Here’s a quick scouting report of the likely starters for each team along with other tidbits of information on Baylor and Nebraska.

Kenny Cherry vs Tai Webster/Benny Parker
Nebraska’s Tai Webster has started a large majority of Nebraska’s games this season, but may see more time on the bench once the tournament begins. After playing upwards of 25 minutes per game for the entire first half of the season, his minutes have been reduced and he’s shot just 4-27 in the last 14 games. His points per game and fouls per game equal out at 1.7 during that span. Tim Miles said he was sticking with Webster back in December, but has turned to Benny Parker and Ray Gallegos recently. Paker, dubbed the ‘Energizer Benny,’ is one of team’s best defensive players, but is coming off an ankle injury in the Big 10 tournament.

Kenny Cherry is one of the main reasons that Baylor’s season turned around like it did. He knows when to pick his spots, which are usually extended from the free throw line, when to dish it down low to the posts and when to find Brady Heslip for the inevitable three. He’s also a guarantee at the free throw line during crunch time. There’s no doubt of who the starter is for Baylor at point guard, unlike Nebraska.

Edge Baylor. Chery makes plays on both ends of the court and can take over a game if needed.

Brady Heslip v Shavon Shields
Shavon Shields has filled a necessary role for the Huskers. Earlier this year, Nebraska’s third leading scorer, Deverell Biggs, was dismissed after playing just 15 games. That put more pressure on Shields and Terran Petteway to score. Petteway led the team with 18.1 points per game this season. Having that second guy who can score when called upon is crucial for any team. Shield has scored double-digit points in seven of his last 10 games, including a 33-point outburst against Illinois. He’s also got some size at 6-foot-7 and can rebound extremely well. He led the team in rebounds 10 times this season.

While Heslip may not be as big (6-foot-2), he can shoot the lights out. He’s fourth in the NCAA in three point percentage making 47 percent on the year. His ability to change games with his range outweigh the trouble he has guarding on defense. If Baylor sticks with its zone defense in the tournament, he could have trouble closing out on guards Shields’ size on the three point line.

Edge Tie. Shields has the size and can rebound while Heslip has the accuracy from beyond the arc.

Royce O’Neale v Terran Petteway
Terran Petteway can flat out score. He scored at least 10 points in 25 of 27 games, at least 15 points in 21 games, 20 points in 12 games, and he topped 25 points in six games. There’s a reason that he was the only Husker to be on the All Big 10 team this season.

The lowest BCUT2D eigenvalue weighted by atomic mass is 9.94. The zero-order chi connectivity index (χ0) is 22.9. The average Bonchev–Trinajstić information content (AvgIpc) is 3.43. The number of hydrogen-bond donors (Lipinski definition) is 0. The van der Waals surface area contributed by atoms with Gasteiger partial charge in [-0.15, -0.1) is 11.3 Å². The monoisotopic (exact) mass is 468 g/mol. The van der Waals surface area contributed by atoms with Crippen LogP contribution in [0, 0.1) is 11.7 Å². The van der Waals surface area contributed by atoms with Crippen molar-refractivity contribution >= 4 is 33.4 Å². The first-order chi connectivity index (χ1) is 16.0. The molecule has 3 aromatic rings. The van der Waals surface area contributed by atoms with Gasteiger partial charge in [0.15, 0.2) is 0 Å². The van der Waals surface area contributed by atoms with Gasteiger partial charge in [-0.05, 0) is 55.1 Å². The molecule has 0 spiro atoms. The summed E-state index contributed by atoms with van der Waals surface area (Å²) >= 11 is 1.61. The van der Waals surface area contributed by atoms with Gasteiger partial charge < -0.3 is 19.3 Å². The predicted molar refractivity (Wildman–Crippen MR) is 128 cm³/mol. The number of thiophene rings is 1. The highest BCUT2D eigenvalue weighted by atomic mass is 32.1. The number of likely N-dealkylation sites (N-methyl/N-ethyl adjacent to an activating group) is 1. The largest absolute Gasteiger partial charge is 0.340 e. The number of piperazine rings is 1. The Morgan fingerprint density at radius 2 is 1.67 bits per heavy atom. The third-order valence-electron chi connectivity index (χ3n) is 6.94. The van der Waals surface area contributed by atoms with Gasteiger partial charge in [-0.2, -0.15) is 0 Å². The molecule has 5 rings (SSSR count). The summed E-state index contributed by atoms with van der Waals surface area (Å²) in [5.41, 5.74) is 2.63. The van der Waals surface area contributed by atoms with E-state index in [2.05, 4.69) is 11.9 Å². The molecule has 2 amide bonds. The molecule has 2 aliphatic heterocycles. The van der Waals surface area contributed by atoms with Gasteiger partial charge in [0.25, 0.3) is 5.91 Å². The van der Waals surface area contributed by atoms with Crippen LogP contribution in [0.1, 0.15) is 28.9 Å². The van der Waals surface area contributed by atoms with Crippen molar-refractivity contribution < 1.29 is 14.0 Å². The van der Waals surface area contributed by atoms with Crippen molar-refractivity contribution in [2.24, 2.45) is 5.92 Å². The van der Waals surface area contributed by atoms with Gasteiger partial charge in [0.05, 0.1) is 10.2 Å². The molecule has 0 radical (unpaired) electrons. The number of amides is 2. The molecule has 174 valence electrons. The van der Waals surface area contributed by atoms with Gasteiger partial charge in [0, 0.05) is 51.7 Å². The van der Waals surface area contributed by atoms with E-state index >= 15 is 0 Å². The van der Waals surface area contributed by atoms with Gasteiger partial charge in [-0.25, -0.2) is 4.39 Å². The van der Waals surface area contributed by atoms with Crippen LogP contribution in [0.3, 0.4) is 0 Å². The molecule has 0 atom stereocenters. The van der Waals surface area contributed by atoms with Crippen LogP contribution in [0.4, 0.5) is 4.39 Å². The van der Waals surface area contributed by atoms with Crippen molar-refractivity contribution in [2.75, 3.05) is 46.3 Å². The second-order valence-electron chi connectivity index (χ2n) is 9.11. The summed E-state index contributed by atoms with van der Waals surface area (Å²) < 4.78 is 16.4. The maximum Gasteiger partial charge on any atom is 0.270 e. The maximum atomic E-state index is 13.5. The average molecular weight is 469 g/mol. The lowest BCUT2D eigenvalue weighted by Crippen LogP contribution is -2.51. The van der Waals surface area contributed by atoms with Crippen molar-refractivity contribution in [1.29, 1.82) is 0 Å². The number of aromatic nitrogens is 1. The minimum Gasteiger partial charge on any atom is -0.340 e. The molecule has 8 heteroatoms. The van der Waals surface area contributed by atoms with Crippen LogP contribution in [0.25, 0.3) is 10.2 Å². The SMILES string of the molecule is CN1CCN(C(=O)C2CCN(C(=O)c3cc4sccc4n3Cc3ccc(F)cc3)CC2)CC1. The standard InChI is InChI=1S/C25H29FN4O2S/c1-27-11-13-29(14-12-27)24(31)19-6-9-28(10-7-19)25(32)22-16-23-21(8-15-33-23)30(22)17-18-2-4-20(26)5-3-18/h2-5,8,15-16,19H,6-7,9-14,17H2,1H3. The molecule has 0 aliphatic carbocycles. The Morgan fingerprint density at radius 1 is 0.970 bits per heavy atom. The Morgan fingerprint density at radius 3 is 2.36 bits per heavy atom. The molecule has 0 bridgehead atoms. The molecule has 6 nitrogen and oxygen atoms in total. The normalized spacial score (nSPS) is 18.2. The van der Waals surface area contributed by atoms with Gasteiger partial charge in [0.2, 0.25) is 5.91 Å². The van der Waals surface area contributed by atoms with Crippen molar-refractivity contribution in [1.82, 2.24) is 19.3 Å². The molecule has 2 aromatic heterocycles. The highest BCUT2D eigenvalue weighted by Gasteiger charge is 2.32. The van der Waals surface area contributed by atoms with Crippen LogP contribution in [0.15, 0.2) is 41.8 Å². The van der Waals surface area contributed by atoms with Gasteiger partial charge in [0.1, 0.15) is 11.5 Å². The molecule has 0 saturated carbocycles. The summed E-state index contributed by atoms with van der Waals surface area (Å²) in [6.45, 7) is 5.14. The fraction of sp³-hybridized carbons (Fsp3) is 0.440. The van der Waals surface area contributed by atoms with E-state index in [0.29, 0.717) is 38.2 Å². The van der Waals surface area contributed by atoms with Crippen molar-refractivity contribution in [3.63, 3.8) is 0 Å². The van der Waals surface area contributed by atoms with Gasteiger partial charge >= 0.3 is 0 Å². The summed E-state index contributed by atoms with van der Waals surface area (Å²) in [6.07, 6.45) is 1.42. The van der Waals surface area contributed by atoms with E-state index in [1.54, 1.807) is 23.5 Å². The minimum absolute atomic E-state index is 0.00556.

Baylor’s do-it-all guy is forward Royce O’Neale. He rebounds extremely well for a forward, can run the point if called upon and he can shoot the three ball efficiently. He won’t have any outstanding stats, but he’ll be very solid in multiple categories.

Edge Nebraska. Petteway can score inside, from beyond the arc and from the free throw line. We’ll have to see how he responds to Baylor’s zone.

Cory Jefferson v David Rivers
Since Nebraska likes to play four guards at a time every so often, this starting spot could be up for grabs. It could go to Gallegos, Webster or junior forward David Rivers, who has 13 starts on the season. If chose, Rivers would be the lone upperclassmen of the starting five. Much like O’Neale for the Bears, he doesn’t have the gaudy stats. But he’s a grinder on the court that does the little things like attacking rebounds. He could get the nod to compete with Baylor’s size in the front court.

Jefferson is a physical forward who can attack the rim or hit the mid-range jump shot. He’s also a beast on the boards. When he plays well, Baylor usually wins. He’s a double-double threat every game and he’s always got a chance to make SportsCenter’s top play with a putback dunk or alley-oop. His size and strength could be a problem for Nebraska.

Edge Baylor. If Nebraska chooses to go with a four guard lineup, good luck guarding Jefferson in the post.

Isaiah Austin v Walter Pitchford
Walter Pitchford V (yes, the fifth) is the lone big man that sees regular playing time for Nebraska. He brings some big game experience to a relatively young team. He transferred from Florida, a team that went to the Elite Eight two years ago when he was at the school (he had to sit out last year because of the transfer). He can also shoot from beyond the arc. He was tied for second on the team with 48 3-pointers this season. And he just seems like an all-around cool guy to talk to.

In many ways, Austins’ game is a reflection of Pitchford’s. Both guys are tall and can nearly shoot it effectively when they cross half court. But Austin distances himself from Pitchford with his defense. The reason that his rebounding numbers may not be as high as you’d think they’d be is because of his ability to block shots, which he does regularly. He’s averaged 4.1 blocks over his last 14 games.

Edge Baylor. Austin’s ability to anchor the Bears’ zone forces opponents to shoot from further distances.